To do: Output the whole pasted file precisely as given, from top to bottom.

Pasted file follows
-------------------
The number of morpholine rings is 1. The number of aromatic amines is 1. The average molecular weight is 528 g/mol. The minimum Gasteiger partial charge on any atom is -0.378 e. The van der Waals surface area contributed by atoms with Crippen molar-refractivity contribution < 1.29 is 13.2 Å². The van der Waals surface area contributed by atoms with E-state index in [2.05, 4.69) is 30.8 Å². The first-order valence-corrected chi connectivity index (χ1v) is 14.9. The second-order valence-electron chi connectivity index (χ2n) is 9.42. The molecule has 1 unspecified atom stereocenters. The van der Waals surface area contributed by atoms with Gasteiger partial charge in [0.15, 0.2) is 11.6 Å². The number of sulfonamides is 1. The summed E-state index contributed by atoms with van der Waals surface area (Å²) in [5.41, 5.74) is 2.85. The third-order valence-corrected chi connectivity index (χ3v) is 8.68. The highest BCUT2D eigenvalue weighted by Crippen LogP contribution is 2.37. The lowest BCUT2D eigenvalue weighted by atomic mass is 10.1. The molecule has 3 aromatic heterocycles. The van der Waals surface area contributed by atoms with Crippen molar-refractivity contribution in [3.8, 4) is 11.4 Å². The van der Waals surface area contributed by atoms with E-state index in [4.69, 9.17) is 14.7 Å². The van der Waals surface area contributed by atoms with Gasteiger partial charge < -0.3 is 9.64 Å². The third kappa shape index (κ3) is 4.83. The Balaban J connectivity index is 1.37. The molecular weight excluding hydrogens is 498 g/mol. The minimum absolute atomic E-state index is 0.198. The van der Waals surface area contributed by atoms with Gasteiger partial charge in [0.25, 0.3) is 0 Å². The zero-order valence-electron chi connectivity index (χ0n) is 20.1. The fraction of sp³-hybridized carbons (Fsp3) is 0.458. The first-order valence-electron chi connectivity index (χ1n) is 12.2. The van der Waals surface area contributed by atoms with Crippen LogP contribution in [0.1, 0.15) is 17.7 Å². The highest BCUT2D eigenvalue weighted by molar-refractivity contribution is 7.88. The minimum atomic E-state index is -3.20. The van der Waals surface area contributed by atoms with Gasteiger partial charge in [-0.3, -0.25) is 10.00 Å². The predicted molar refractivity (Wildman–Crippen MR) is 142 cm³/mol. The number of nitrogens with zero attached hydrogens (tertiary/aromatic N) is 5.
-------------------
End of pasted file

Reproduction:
The number of morpholine rings is 1. The number of aromatic amines is 1. The average molecular weight is 528 g/mol. The minimum Gasteiger partial charge on any atom is -0.378 e. The van der Waals surface area contributed by atoms with Crippen molar-refractivity contribution < 1.29 is 13.2 Å². The van der Waals surface area contributed by atoms with E-state index in [2.05, 4.69) is 30.8 Å². The first-order valence-corrected chi connectivity index (χ1v) is 14.9. The second-order valence-electron chi connectivity index (χ2n) is 9.42. The molecule has 1 unspecified atom stereocenters. The van der Waals surface area contributed by atoms with Gasteiger partial charge in [0.15, 0.2) is 11.6 Å². The number of sulfonamides is 1. The summed E-state index contributed by atoms with van der Waals surface area (Å²) in [5.41, 5.74) is 2.85. The third-order valence-corrected chi connectivity index (χ3v) is 8.68. The highest BCUT2D eigenvalue weighted by Crippen LogP contribution is 2.37. The lowest BCUT2D eigenvalue weighted by atomic mass is 10.1. The molecule has 3 aromatic heterocycles. The van der Waals surface area contributed by atoms with Crippen molar-refractivity contribution in [3.8, 4) is 11.4 Å². The van der Waals surface area contributed by atoms with E-state index in [4.69, 9.17) is 14.7 Å². The van der Waals surface area contributed by atoms with Gasteiger partial charge < -0.3 is 9.64 Å². The third kappa shape index (κ3) is 4.83. The Balaban J connectivity index is 1.37. The molecular weight excluding hydrogens is 498 g/mol. The minimum absolute atomic E-state index is 0.198. The van der Waals surface area contributed by atoms with Gasteiger partial charge in [0.25, 0.3) is 0 Å². The zero-order valence-electron chi connectivity index (χ0n) is 20.1. The fraction of sp³-hybridized carbons (Fsp3) is 0.458. The first-order valence-electron chi connectivity index (χ1n) is 12.2. The van der Waals surface area contributed by atoms with Crippen LogP contribution in [0.1, 0.15) is 17.7 Å². The highest BCUT2D eigenvalue weighted by molar-refractivity contribution is 7.88. The minimum atomic E-state index is -3.20. The van der Waals surface area contributed by atoms with Gasteiger partial charge in [-0.3, -0.25) is 10.00 Å². The predicted molar refractivity (Wildman–Crippen MR) is 142 cm³/mol. The number of nitrogens with zero attached hydrogens (tertiary/aromatic N) is 5.